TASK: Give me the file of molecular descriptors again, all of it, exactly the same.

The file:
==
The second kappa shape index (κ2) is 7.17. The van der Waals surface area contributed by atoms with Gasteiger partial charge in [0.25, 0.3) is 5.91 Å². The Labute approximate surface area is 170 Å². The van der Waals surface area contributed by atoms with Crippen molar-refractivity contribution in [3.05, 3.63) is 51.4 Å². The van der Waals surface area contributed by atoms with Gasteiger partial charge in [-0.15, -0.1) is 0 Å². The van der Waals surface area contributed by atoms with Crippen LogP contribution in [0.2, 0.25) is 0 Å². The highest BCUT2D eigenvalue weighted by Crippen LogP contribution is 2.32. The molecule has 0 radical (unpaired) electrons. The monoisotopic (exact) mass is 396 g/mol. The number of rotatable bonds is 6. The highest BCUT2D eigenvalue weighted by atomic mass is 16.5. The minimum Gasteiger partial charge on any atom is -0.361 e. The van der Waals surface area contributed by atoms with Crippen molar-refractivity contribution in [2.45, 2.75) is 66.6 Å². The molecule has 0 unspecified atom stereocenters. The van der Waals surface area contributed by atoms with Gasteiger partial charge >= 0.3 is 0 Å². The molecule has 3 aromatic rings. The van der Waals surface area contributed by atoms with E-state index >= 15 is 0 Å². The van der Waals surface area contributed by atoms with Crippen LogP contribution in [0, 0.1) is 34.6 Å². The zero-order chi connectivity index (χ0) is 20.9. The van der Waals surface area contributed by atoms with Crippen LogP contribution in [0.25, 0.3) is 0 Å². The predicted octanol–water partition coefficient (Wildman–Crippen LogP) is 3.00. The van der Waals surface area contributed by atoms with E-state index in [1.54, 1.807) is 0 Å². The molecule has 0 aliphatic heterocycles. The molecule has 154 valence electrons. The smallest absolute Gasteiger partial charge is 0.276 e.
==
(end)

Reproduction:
The second kappa shape index (κ2) is 7.17. The van der Waals surface area contributed by atoms with Gasteiger partial charge in [0.25, 0.3) is 5.91 Å². The Labute approximate surface area is 170 Å². The van der Waals surface area contributed by atoms with Crippen molar-refractivity contribution in [3.05, 3.63) is 51.4 Å². The van der Waals surface area contributed by atoms with Gasteiger partial charge in [-0.15, -0.1) is 0 Å². The van der Waals surface area contributed by atoms with Crippen LogP contribution in [0.2, 0.25) is 0 Å². The highest BCUT2D eigenvalue weighted by Crippen LogP contribution is 2.32. The molecule has 0 radical (unpaired) electrons. The monoisotopic (exact) mass is 396 g/mol. The number of rotatable bonds is 6. The highest BCUT2D eigenvalue weighted by atomic mass is 16.5. The minimum Gasteiger partial charge on any atom is -0.361 e. The van der Waals surface area contributed by atoms with Crippen molar-refractivity contribution in [2.45, 2.75) is 66.6 Å². The molecule has 0 unspecified atom stereocenters. The van der Waals surface area contributed by atoms with Gasteiger partial charge >= 0.3 is 0 Å². The molecule has 3 aromatic rings. The van der Waals surface area contributed by atoms with E-state index >= 15 is 0 Å². The van der Waals surface area contributed by atoms with Crippen LogP contribution in [0, 0.1) is 34.6 Å². The zero-order chi connectivity index (χ0) is 20.9. The van der Waals surface area contributed by atoms with Crippen LogP contribution in [0.25, 0.3) is 0 Å². The predicted octanol–water partition coefficient (Wildman–Crippen LogP) is 3.00. The van der Waals surface area contributed by atoms with E-state index in [1.54, 1.807) is 0 Å². The molecule has 0 aliphatic heterocycles. The molecule has 154 valence electrons. The smallest absolute Gasteiger partial charge is 0.276 e.